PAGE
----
I paid $700.00 for this van. She may be ugly on the outside, but she is beautiful mechanically.

I can reasonably expect to get another 300,000 miles out of this engine, and closer to 500,000 if I treat her right.

I chose this van over a newer model for several reasons. Before 1985 vehicles had no computer chips. Basically this means I can fix it myself. Fords are abundant, parts are relatively cheap, and that was when Ford still manufactured vehicles using good ole' American metals. Things were built heavy, and built to last.

People say vans are difficult to work on. I have not found that to be the case. Anytime I work on this van, I am impressed by the simplicity and by the quality of materials that went into it. Granted I haven't done any serious engine work, but so far, so good. I have replaced the water pump, coolant hoses, accessory drive belts, thermostat, power steering gearbox, and done all the regular maintenance. The transmission fluid looked like a carmel milkshake.

My poor baby, I think she may have been a Katrina victim. Patterns of corrosion indicate she has been sitting for a long time, lonely and neglected. I'm not sure if she flooded and was just too stubborn to give up, or if she was just neglected.

After my minimal maintenance work, she runs like a dream. Gets between 20-24 mpg, which isn't bad for a van this size. Hopefully mpg will improve when I start running WVO/diesel blend.

But now, rust is the biggest issue. You don't really find vehicles 20+ years old that don't have rust issues. So I started grinding.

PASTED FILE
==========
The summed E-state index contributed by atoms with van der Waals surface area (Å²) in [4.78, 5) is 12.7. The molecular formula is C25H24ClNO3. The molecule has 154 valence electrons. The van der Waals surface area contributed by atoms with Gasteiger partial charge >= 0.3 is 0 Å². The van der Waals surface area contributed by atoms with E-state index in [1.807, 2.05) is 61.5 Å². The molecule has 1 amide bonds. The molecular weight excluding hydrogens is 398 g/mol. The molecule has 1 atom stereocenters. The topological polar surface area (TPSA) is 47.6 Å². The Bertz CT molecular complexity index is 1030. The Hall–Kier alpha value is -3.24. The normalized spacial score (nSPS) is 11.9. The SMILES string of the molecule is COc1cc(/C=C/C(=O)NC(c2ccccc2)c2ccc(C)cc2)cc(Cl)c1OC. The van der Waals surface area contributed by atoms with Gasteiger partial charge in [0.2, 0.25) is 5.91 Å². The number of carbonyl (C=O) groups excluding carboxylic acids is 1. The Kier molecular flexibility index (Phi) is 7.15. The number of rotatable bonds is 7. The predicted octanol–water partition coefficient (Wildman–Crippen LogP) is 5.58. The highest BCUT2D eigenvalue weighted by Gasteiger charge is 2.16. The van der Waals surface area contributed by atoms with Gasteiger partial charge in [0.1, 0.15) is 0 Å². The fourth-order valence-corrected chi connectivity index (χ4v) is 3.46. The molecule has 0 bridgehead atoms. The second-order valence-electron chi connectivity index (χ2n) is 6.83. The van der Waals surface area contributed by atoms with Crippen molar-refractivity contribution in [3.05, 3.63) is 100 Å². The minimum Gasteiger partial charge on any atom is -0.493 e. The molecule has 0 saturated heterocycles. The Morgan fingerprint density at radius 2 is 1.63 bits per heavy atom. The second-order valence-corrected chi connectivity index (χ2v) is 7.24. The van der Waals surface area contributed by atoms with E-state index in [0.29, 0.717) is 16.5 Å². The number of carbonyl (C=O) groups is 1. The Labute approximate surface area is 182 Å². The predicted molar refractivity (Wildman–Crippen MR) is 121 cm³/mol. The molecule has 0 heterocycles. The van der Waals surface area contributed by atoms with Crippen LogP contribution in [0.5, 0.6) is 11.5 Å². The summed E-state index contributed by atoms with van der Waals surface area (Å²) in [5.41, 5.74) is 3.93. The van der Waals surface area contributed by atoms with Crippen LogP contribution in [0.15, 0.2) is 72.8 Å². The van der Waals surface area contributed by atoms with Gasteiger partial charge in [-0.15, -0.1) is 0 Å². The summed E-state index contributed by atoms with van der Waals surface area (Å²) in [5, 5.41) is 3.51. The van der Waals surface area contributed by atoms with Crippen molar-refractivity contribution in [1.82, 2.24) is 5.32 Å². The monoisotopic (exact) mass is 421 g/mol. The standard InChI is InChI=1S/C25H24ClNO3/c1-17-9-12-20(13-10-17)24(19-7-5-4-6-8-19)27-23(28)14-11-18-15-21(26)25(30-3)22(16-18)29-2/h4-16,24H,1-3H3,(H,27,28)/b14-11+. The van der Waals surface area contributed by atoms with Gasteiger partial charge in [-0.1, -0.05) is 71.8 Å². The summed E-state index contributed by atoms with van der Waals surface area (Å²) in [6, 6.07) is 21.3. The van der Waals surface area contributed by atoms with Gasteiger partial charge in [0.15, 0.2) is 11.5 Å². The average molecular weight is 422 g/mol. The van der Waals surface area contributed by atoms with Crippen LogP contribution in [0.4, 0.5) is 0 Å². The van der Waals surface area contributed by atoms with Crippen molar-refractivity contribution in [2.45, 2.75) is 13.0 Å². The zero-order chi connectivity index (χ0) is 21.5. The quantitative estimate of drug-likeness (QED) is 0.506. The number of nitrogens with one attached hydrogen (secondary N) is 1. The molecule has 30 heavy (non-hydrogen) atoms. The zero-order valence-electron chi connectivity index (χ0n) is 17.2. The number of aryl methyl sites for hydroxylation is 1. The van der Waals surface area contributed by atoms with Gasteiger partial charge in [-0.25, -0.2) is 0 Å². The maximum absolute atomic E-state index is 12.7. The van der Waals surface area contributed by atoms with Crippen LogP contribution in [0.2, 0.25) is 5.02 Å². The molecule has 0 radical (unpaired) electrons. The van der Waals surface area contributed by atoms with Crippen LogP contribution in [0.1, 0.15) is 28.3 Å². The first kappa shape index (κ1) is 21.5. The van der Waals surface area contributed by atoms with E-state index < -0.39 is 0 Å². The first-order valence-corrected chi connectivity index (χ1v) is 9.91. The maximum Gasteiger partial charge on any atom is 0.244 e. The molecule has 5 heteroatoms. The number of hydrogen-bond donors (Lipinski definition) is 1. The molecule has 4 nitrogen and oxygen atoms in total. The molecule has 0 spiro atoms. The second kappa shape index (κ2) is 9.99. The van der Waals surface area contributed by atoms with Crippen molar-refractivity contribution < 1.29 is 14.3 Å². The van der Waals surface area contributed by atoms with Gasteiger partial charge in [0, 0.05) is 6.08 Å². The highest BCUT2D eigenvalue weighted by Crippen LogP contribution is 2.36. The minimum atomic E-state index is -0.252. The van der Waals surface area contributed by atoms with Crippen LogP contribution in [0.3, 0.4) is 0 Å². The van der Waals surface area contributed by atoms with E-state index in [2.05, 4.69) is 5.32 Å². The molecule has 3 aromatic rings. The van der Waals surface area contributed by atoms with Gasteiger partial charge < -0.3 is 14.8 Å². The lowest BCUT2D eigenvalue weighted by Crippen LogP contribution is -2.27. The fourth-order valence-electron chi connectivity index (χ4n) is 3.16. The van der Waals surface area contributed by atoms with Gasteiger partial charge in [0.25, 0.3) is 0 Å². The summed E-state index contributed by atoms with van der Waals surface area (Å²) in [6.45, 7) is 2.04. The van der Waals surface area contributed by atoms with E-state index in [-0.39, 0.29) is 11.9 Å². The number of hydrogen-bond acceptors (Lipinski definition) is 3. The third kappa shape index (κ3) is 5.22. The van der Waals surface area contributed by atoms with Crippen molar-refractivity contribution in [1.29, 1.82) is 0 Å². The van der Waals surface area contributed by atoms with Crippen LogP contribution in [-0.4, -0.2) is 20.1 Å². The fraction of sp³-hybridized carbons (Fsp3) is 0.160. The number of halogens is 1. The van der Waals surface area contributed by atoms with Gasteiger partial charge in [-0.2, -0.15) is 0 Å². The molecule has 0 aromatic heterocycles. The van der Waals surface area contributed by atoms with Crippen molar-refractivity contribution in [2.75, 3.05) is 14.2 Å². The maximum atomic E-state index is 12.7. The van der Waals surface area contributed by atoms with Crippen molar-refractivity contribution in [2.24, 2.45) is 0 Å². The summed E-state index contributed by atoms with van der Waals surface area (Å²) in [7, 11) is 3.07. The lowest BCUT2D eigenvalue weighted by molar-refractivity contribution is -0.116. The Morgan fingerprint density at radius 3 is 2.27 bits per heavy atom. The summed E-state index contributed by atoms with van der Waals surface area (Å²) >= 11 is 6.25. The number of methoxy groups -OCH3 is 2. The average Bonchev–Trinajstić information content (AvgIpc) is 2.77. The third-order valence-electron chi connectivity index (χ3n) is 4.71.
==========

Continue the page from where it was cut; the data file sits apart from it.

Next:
The process goes something like this; use variable speed sander/buffer with 5" wheel and 24 grit resin wheel. I started with my 12V drill and 3m abrasive bad, but it took forever, was tiring, and hard on my drill. The sander/grinder is a vast improvement, yeilding better results in less time. Vacuum dust with shop vac, apply naval jelly/rust stopper. Wait for it to work (2hrs) then scrub it with clean water and steel wool. Give it a sponge bath to rinse away residual crap/naval jelly/paint or rust flakes then dry thoroghly with a paper towel.

After air dry time, coat prepped surface with rust inhibiting zinc primer. This stuff stinks. I highly recommend a respirator, unless you really like killing brain cells. At the end of the day, I had pretty nice results.
My strategy is a unilateral attack against all rust, eliminating the weakest first. The areas of larger rust will be attacted individually later on.
I also installed my nifty, Ipod ready radio today, which involved much cutting and pounding and filing to make the bracket fit a foreign radio. But hey, you gotta have music. I work a lot harder if I can rock out to Clutch while grinding....
"Doctor or lawer, I'll never be. Life of a drifter, that's the life for me." -'Electric worry'/Clutch
Clutch rocks. Check them out.

Thursday, January 15, 2009


I have so much hope now.
Once, all I could feel was despair.
The first time I saw a tree cut down, I ran to my mother in tears.
"How could they DO that??" I wailed.
"That tree was so old, and so beautiful. How could they just destroy it in a matter of minutes?"
Trees were my friends. They embraced me with their branches. Held me swaying, aloft, so that I might gain a larger perspective on my surroundings. They gave me shelter when it rained. They gave me fruit to eat, and air to breathe.
I couldn't understand why anyone would want to kill one.